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ARTICLE: ALBUM REVIEW

Chad McCullough: Forward

Read "Forward" reviewed by Dan McClenaghan

Since his excellent recording debut under his own name, 2009's Dark Wood, Dark Water (Origin Records), trumpeter Chad McCullough has co-led a handful of forward-leaning discs with Belgian pianist Bram Weijters and one with Slovakian pianist Michal Vanoucek, in addition his work as sideman and his contributions to a few leaderless ensemble sets. Forward is just ...

ARTICLE: ALBUM REVIEW

Trio Grande: Trio Grande

Read "Trio Grande" reviewed by Mike Jurkovic

It's not easy watching all the divergent and elusive pieces come together on Trio Grande, saxophonist Will Vinson, guitarist Gilad Hekselman and drummer/percussionist Antonio Sánchez's first outing, but then that's not their desire at all. Their work is to challenge the expectations and inclinations that dull and lull us into complacency, into wholly unimaginative realms and ...

ARTICLE: ALBUM REVIEW

Charles McPherson: Jazz Dance Suites

Read "Jazz Dance Suites" reviewed by Jerome Wilson

Alto saxophonist Charles McPherson has a reputation as one of the last true followers of the bebop tradition but this release shows that his talents stretch beyond that. The music consists of scores he wrote for the San Diego Ballet where his daughter Camille is a solo dancer. It encompasses two full suites and an excerpt ...

ARTICLE: ALBUM REVIEW

Mike Fahie Jazz Orchestra: URBAN(E)

Read "URBAN(E)" reviewed by Dan Bilawsky

There's a rocky history surrounding jazz-classical hybrids. But, in truth, that has little to do with any potential incompatibility. Instead, it's usually misguided maneuvering and/or an excessive show of dominant traits from one side or the other that mars said unions. When done right a wedding of those worlds can truly birth brilliance. Just listen to ...

ARTICLE: ALBUM REVIEW

Svetlana Shmulyian: Night at the Movies

Read "Night at the Movies" reviewed by C. Michael Bailey

Svetlana Shmulyian is a gift that keeps on giving. The Russian-American emigre made her recording debut with Night at the Speakeasy (AO2 Records, 2016), where she infused the Great American Songbook's early canon with an Eastern essence of determination and intelligence. The singer followed that with her survey of film music Night at the Movies (Starr ...

ARTICLE: ALBUM REVIEW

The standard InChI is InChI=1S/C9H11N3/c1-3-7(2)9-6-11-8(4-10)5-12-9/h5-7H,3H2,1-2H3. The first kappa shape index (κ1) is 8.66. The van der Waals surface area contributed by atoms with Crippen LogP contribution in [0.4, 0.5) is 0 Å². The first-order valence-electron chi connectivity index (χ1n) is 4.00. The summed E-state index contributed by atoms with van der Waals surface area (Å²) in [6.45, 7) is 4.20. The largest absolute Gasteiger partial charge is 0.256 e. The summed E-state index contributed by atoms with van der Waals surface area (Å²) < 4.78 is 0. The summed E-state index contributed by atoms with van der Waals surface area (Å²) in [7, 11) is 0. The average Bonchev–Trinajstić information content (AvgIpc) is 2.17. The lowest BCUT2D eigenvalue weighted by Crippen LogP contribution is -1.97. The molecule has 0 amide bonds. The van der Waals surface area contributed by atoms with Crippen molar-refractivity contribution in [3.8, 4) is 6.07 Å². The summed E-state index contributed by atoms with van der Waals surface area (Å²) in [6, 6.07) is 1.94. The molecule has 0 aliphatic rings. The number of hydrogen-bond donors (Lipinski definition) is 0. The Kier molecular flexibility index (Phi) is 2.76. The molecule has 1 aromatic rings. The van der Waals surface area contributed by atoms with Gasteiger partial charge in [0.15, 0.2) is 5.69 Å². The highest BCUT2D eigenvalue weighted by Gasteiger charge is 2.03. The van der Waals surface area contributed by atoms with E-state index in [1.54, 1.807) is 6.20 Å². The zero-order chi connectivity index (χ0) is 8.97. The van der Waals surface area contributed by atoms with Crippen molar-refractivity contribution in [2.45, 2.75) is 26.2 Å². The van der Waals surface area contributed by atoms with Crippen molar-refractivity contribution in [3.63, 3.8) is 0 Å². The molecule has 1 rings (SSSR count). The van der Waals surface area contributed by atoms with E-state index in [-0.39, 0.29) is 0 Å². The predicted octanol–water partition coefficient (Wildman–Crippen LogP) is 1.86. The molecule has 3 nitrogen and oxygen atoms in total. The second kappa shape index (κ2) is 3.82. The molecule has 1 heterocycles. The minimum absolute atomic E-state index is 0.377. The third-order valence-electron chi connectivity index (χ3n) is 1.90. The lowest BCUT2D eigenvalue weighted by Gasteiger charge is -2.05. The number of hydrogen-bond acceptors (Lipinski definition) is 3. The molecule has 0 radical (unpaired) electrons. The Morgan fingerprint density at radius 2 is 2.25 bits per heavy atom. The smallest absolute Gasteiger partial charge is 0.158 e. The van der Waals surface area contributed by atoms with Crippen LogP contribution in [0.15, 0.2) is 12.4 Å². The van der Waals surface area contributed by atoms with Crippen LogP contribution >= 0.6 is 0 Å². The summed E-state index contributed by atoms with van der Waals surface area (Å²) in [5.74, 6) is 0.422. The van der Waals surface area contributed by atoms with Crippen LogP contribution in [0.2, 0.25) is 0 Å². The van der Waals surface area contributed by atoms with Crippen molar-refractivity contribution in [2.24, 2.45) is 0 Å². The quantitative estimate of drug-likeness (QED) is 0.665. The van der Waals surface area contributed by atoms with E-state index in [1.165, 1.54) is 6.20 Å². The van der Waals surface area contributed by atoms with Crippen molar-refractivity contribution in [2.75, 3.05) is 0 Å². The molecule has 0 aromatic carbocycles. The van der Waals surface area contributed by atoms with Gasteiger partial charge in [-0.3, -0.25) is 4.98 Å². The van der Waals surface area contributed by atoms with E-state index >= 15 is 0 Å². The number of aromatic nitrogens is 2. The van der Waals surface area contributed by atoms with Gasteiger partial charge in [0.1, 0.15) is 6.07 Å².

Chien Chien Lu: The Path

Read "The Path" reviewed by Dan Bilawsky

For vibraphonist Chien Chien Lu, the path to jazz wasn't direct. She rode a contemporary classical percussion track into her twenties in her native Taiwan, but, as it turned out, that drive was less about reaching a destination than it was about the act of discovery: A growing desire for musical freedom and adventure eventually set ...

ARTICLE: ALBUM REVIEW

Leslie Beukelman: Golden Daffodil

Read "Golden Daffodil" reviewed by Jerome Wilson

Leslie Beukelman is a singer from Chicago with an endearingly small and youthful lilt to her voice that sets the tone for the gentle, heartfelt feel of her music. On this release she performs a mixture of standards and original songs that shows how well she can handle both jazz and soft rock singing.

ARTICLE: ALBUM REVIEW

Miki Yamanaka: Human Dust Suite

Read "Human Dust Suite" reviewed by Mike Jurkovic

Becoming increasingly known for her light, expressive touch, her solidly crafted, mainstream approach, and residencies at New York clubs like Smalls and Mezzrow, Kobe-born, New York-based pianist Miki Yamanaka brings a decisively more leavened gravity and a growing harmonic interest and prowess on vibes to Human Dust Suite, a seasoned follow-up to her widely recognized debut ...

ARTICLE: ALBUM REVIEW

Tomoko Omura: Branches Vol. 1

Read "Branches Vol. 1" reviewed by Nicholas F. Mondello

With Branches Vol. 1, award-winning violinist Tomoro Omura dives deep into exploring textures and melodic invention drawn from Japanese folklore. This effort is a contemporized display which validates Omura's vast instrumental abilities and also channels Japanese folklore as a launch-point for her superior composition skills. The recording is seductive, deeply emotional and meditative, and, simultaneously, elegantly ...

ARTICLE: ALBUM REVIEW

Tomoko Omura: Branches Vol. 1

Read "Branches Vol. 1" reviewed by Mike Jurkovic

If, as you start to yield willingly to the sumptuous, hypnotic Branches, Vol. 1, you should need to walk away and attend to other home/bunker business, try to keep at least one ear on the music. From any point in any room you might hear a gypsy laugh, a lover cry, a Celtic reel. A marvelous ...


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